Comics and trivial art[edit]

Another strong element in his works are comics. Helnwein has sensed the superiority of cartoon life over real life ever since he was a child. A magazine interview brought out an explanation of his obsession with Disney characters. Growing up in a dreary, destroyed post-war Vienna, the young boy was surrounded by unsmiling people, haunted by a recent past they could never speak about. What changed his life was the first German-language Donald Duck comic book that his father brought home one day. Opening the book felt like finally arriving in a world where he belonged:
"...a decent world where one could get flattened by steam-rollers and perforated by bullets without serious harm. A world in which the people still looked proper, with yellow beaks or black knobs instead of noses." (Helnwein[6])[7]

In 2000, the San Francisco Museum of Modern Art presented Helnwein's painting "Mouse I" (1995, oil and acrylic on canvas, 210 cm x 310 cm) at the exhibition The Darker Side of Playland: Childhood Imagery from the Logan Collection.
Alicia Miller commented on Helnwein's work in Artweek: "In 'The Darker Side of Playland', the endearing cuteness of beloved toys and cartoon characters turns menacing and monstrous. Much of the work has the quality of childhood nightmares. In those dreams, long before any adult understanding of the specific pains and evils that live holds, the familiar and comforting objects and images of a child's world are rent with something untoward. For children, not understanding what really to be afraid of, these dreams portend some pain and disturbance lurking into the landscape. Perhaps nothing in the exhibition exemplifies this better than Gottfried Helnwein's 'Mickey'. His portrait of Disney's favorite mouse occupies an entire wall of the gallery; rendered from an oblique angle, his jaunty, ingenuous visage looks somehow sneaky and suspicious. His broad smile, encasing a row of gleaming teeth, seems more a snarl or leer. This is Mickey as Mr. Hyde, his hidden other self now disturbingly revealed. Helnwein's Mickey is painted in shades of gray, as if pictured on an old black-and-white TV set. We are meant to be transported to the flickering edges of our own childhood memories in a time imaginably more blameless, crime-less and guiltless. But Mickey's terrifying demeanor hints of things to come...".[8]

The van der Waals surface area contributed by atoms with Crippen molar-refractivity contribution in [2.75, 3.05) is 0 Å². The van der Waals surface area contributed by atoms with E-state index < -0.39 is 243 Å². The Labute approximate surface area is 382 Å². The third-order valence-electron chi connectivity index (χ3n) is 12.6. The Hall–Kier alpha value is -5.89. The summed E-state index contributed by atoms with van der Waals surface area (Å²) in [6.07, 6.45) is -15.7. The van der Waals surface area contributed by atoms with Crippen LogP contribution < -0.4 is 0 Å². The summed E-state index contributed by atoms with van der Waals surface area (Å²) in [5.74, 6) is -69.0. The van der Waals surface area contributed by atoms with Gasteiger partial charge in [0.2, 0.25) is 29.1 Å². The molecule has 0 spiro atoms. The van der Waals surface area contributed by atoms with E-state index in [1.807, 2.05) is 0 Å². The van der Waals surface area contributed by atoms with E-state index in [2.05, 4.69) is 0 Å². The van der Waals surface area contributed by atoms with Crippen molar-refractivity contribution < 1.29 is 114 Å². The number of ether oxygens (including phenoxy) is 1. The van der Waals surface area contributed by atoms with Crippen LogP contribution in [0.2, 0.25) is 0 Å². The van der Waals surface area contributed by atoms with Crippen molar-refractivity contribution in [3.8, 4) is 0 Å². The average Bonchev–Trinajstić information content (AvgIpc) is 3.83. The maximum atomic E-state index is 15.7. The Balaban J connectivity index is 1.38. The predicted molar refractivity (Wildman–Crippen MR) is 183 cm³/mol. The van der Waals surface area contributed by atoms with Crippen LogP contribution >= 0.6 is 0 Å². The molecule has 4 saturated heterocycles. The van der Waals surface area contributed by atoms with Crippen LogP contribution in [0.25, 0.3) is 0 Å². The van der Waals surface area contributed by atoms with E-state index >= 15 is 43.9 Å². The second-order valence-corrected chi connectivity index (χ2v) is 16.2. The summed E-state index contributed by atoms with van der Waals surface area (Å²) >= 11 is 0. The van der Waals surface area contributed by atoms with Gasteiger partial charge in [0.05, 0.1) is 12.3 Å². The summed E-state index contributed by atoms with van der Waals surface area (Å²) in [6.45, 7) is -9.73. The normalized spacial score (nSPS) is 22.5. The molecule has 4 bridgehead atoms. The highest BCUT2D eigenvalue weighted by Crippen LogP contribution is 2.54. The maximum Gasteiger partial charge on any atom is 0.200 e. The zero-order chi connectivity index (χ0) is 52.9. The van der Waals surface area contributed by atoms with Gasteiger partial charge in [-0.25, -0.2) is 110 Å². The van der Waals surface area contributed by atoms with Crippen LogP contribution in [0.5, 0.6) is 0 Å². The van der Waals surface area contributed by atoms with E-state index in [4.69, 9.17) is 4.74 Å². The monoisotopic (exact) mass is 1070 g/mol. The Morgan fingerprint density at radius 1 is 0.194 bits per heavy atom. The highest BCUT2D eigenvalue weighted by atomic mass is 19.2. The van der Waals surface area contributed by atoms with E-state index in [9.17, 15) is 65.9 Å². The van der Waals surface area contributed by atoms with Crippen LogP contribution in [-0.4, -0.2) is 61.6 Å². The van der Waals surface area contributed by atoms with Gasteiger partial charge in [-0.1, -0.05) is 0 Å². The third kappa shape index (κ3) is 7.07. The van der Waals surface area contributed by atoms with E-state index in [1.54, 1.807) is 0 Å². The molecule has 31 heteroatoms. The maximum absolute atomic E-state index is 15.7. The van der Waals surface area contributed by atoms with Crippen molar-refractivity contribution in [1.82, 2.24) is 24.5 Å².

Although Helnwein's work is rooted in the legacy of German expressionism, he has absorbed elements of American pop culture. In the 1970s, he began to include cartoon characters in his paintings. In several interviews he claimed: "I learned more from Donald Duck than from all the schools that I have ever attended." Commenting on that aspect in Helnwein's work, Julia Pascal wrote in the New Statesman: "His early watercolor Peinlich (Embarrassing)[9] shows a typical little 1950s girl in a pink dress and carrying a comic book. Her innocent appeal is destroyed by the gash deforming her cheek and lips. It is as if Donald Duck had met Mengele".[10]

Living between Los Angeles and Ireland, Helnwein met and photographed the Rolling Stones in London, and his portrait of John F. Kennedy made the front cover of Time magazine on the 20th anniversary of the president's assassination.[11] His Self-portrait as screaming bandaged man, blinded by forks (1982) became the cover of the Scorpions album Blackout. Andy Warhol, Muhammad Ali, William Burroughs[12] and the German industrial metal band Rammstein[13] posed for him; some of his art-works appeared in the cover-booklet of Michael Jackson's History album.[14] Referring to the fall of the Berlin Wall Helnwein created the book Some Facts about Myself, together with Marlene Dietrich.[15] In 2003 he became friends with Marilyn Manson[16] and started a collaboration with him on the multi-media art-project The Golden Age of Grotesque and on several experimental video-projects. Among his widely published works is a spoof of the famous Edward Hopper painting Nighthawks, entitled Boulevard of Broken Dreams. This painting also inspired the Green Day song of the same name.[17]